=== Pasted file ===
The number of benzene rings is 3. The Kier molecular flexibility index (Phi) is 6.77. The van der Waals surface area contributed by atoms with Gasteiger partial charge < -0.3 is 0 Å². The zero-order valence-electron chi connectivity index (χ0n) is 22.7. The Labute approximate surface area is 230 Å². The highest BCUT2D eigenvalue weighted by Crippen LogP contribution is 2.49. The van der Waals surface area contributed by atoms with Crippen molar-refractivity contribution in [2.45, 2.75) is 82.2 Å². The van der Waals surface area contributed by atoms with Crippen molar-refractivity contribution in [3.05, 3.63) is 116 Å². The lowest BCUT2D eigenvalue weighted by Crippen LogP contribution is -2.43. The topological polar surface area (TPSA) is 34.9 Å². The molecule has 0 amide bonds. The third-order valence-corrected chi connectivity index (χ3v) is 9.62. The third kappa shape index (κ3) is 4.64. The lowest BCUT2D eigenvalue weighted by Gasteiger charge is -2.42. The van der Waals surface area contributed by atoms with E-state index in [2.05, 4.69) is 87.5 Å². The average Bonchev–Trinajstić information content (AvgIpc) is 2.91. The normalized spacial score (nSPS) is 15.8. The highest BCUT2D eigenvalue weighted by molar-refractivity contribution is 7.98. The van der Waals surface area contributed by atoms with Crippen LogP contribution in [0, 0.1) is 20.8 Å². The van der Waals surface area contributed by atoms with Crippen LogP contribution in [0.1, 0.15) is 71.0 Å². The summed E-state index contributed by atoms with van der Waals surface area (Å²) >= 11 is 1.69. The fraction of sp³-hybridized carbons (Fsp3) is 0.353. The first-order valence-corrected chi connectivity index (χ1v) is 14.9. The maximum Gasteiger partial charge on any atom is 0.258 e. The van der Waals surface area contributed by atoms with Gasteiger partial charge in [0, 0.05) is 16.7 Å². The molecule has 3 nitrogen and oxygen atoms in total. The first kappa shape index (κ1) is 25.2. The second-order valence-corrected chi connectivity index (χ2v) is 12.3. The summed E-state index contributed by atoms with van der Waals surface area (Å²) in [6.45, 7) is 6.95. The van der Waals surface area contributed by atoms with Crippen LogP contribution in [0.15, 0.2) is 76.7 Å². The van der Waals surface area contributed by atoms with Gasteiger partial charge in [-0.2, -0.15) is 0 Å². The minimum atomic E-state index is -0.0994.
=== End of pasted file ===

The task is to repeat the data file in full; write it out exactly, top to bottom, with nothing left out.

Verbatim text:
The number of benzene rings is 3. The Kier molecular flexibility index (Phi) is 6.77. The van der Waals surface area contributed by atoms with Gasteiger partial charge < -0.3 is 0 Å². The zero-order valence-electron chi connectivity index (χ0n) is 22.7. The Labute approximate surface area is 230 Å². The highest BCUT2D eigenvalue weighted by Crippen LogP contribution is 2.49. The van der Waals surface area contributed by atoms with Crippen molar-refractivity contribution in [2.45, 2.75) is 82.2 Å². The van der Waals surface area contributed by atoms with Crippen molar-refractivity contribution in [3.05, 3.63) is 116 Å². The lowest BCUT2D eigenvalue weighted by Crippen LogP contribution is -2.43. The topological polar surface area (TPSA) is 34.9 Å². The molecule has 0 amide bonds. The third-order valence-corrected chi connectivity index (χ3v) is 9.62. The third kappa shape index (κ3) is 4.64. The lowest BCUT2D eigenvalue weighted by Gasteiger charge is -2.42. The van der Waals surface area contributed by atoms with E-state index in [2.05, 4.69) is 87.5 Å². The average Bonchev–Trinajstić information content (AvgIpc) is 2.91. The normalized spacial score (nSPS) is 15.8. The highest BCUT2D eigenvalue weighted by molar-refractivity contribution is 7.98. The van der Waals surface area contributed by atoms with Crippen LogP contribution in [0, 0.1) is 20.8 Å². The van der Waals surface area contributed by atoms with Crippen LogP contribution in [0.1, 0.15) is 71.0 Å². The summed E-state index contributed by atoms with van der Waals surface area (Å²) >= 11 is 1.69. The fraction of sp³-hybridized carbons (Fsp3) is 0.353. The first-order valence-corrected chi connectivity index (χ1v) is 14.9. The maximum Gasteiger partial charge on any atom is 0.258 e. The van der Waals surface area contributed by atoms with Gasteiger partial charge in [0, 0.05) is 16.7 Å². The molecule has 3 nitrogen and oxygen atoms in total. The first kappa shape index (κ1) is 25.2. The second-order valence-corrected chi connectivity index (χ2v) is 12.3. The summed E-state index contributed by atoms with van der Waals surface area (Å²) in [6.45, 7) is 6.95. The van der Waals surface area contributed by atoms with Crippen LogP contribution in [0.15, 0.2) is 76.7 Å². The van der Waals surface area contributed by atoms with Gasteiger partial charge in [-0.2, -0.15) is 0 Å². The minimum atomic E-state index is -0.0994.